Maybe I’m spoiled by the faster pacing of the similarly themed Bourne movies, or maybe I couldn’t bear the nonsensical presence of Faye Dunaway’s Stockholm Syndrome character, or perhaps it’s just Robert Redford’s wooden acting and meticulously mussed hair, but I couldn’t wait for this movie to be over and done with. Max von Sydow grabbed my attention, as always, but he didn’t have the screen time to hold me. I was intrigued by the idea of a secret agency within the CIA (which reminded me of the TV series Alias, which had a dual agency), but Sydney Pollack just doesn’t carry it off; it’s as though a mystery is supposed to build but goes nowhere until the very end, at which point I wasn’t interested in either the black ops or the depth of conspiracy.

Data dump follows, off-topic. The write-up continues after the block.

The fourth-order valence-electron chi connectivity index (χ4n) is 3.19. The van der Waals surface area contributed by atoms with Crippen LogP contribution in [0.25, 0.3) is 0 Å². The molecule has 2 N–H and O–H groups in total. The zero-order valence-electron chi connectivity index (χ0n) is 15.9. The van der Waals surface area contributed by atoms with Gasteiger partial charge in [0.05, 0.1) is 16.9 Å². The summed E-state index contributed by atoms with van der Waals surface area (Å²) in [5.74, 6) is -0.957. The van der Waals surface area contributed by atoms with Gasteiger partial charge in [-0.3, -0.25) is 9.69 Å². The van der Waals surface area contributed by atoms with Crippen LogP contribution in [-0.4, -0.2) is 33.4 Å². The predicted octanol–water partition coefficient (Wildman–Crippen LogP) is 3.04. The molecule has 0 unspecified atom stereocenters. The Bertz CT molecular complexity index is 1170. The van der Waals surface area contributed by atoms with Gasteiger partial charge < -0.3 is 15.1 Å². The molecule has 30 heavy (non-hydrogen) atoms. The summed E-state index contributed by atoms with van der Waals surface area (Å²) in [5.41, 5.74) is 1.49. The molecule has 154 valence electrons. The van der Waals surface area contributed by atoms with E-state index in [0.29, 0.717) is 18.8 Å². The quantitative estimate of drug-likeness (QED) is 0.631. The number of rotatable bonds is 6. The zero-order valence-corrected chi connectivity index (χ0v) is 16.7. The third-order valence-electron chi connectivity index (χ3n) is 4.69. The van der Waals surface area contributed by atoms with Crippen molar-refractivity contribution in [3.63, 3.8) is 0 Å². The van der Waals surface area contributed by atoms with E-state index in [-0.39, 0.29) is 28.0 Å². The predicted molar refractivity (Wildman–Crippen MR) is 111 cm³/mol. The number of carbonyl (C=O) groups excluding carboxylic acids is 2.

Note: it’s very seventies with lots of smoking in boardrooms, churning computers, and Cliff Robertson with hair that threatens to turn into an almost pompadour in the final scene, making it nearly impossible to concentrate on the predictable dialogue that ends the film. Also note, The Twin Towers figure prominently in the setting, which added a contemporary spookiness. If you’re eager for CIA conspiracy and a storyline that doesn’t droop, go for the faster-paced (though politically less ambitious) Bourne movies – and this comes begrudgingly from a fanatic of slow burning espionage.